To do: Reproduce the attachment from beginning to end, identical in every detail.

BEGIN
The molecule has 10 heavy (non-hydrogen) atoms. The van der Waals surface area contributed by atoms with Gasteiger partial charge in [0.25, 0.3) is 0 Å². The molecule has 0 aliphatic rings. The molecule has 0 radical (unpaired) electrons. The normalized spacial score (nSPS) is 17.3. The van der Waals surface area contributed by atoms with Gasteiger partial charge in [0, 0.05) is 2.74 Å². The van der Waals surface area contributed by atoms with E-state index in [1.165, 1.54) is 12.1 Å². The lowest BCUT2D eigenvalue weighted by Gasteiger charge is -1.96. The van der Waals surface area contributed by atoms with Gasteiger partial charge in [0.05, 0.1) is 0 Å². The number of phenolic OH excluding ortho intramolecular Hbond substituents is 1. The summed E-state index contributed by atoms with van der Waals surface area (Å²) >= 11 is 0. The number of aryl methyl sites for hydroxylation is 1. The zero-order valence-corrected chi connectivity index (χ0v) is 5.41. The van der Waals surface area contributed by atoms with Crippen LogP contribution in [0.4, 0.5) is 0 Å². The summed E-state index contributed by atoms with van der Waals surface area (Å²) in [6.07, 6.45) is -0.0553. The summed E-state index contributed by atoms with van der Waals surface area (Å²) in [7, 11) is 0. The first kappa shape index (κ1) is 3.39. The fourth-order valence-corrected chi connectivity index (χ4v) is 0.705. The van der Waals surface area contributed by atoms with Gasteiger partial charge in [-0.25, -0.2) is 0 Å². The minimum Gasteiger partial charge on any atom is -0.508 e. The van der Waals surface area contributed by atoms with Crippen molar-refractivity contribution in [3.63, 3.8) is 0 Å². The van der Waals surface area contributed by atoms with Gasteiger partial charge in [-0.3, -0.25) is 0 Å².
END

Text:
The molecule has 10 heavy (non-hydrogen) atoms. The van der Waals surface area contributed by atoms with Gasteiger partial charge in [0.25, 0.3) is 0 Å². The molecule has 0 aliphatic rings. The molecule has 0 radical (unpaired) electrons. The normalized spacial score (nSPS) is 17.3. The van der Waals surface area contributed by atoms with Gasteiger partial charge in [0, 0.05) is 2.74 Å². The van der Waals surface area contributed by atoms with E-state index in [1.165, 1.54) is 12.1 Å². The lowest BCUT2D eigenvalue weighted by Gasteiger charge is -1.96. The van der Waals surface area contributed by atoms with Gasteiger partial charge in [0.05, 0.1) is 0 Å². The number of phenolic OH excluding ortho intramolecular Hbond substituents is 1. The summed E-state index contributed by atoms with van der Waals surface area (Å²) >= 11 is 0. The number of aryl methyl sites for hydroxylation is 1. The zero-order valence-corrected chi connectivity index (χ0v) is 5.41. The van der Waals surface area contributed by atoms with Crippen LogP contribution in [0.4, 0.5) is 0 Å². The summed E-state index contributed by atoms with van der Waals surface area (Å²) in [6.07, 6.45) is -0.0553. The summed E-state index contributed by atoms with van der Waals surface area (Å²) in [7, 11) is 0. The first kappa shape index (κ1) is 3.39. The fourth-order valence-corrected chi connectivity index (χ4v) is 0.705. The van der Waals surface area contributed by atoms with Gasteiger partial charge in [-0.25, -0.2) is 0 Å². The minimum Gasteiger partial charge on any atom is -0.508 e. The van der Waals surface area contributed by atoms with Crippen molar-refractivity contribution in [3.63, 3.8) is 0 Å². The van der Waals surface area contributed by atoms with Gasteiger partial charge in [-0.3, -0.25) is 0 Å².